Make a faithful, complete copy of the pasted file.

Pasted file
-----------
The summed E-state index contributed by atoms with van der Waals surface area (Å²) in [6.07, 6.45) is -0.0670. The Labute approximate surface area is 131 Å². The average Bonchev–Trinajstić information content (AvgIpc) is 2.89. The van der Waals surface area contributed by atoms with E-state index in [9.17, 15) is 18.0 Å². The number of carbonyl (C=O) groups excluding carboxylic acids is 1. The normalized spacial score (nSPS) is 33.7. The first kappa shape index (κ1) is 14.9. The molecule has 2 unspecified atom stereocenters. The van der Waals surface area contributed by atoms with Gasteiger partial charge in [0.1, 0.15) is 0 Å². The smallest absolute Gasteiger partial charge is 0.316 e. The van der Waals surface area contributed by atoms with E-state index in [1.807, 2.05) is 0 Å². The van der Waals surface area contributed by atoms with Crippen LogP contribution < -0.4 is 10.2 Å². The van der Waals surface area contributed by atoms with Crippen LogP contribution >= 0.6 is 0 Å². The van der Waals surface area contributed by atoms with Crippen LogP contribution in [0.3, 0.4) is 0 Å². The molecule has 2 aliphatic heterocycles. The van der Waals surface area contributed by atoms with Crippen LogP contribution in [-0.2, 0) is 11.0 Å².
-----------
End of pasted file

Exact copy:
The summed E-state index contributed by atoms with van der Waals surface area (Å²) in [6.07, 6.45) is -0.0670. The Labute approximate surface area is 131 Å². The average Bonchev–Trinajstić information content (AvgIpc) is 2.89. The van der Waals surface area contributed by atoms with E-state index in [9.17, 15) is 18.0 Å². The number of carbonyl (C=O) groups excluding carboxylic acids is 1. The normalized spacial score (nSPS) is 33.7. The first kappa shape index (κ1) is 14.9. The molecule has 2 unspecified atom stereocenters. The van der Waals surface area contributed by atoms with Gasteiger partial charge in [0.1, 0.15) is 0 Å². The smallest absolute Gasteiger partial charge is 0.316 e. The van der Waals surface area contributed by atoms with E-state index in [1.807, 2.05) is 0 Å². The van der Waals surface area contributed by atoms with Crippen LogP contribution < -0.4 is 10.2 Å². The van der Waals surface area contributed by atoms with Crippen LogP contribution >= 0.6 is 0 Å². The van der Waals surface area contributed by atoms with Crippen LogP contribution in [0.3, 0.4) is 0 Å². The molecule has 2 aliphatic heterocycles. The van der Waals surface area contributed by atoms with Crippen LogP contribution in [-0.2, 0) is 11.0 Å².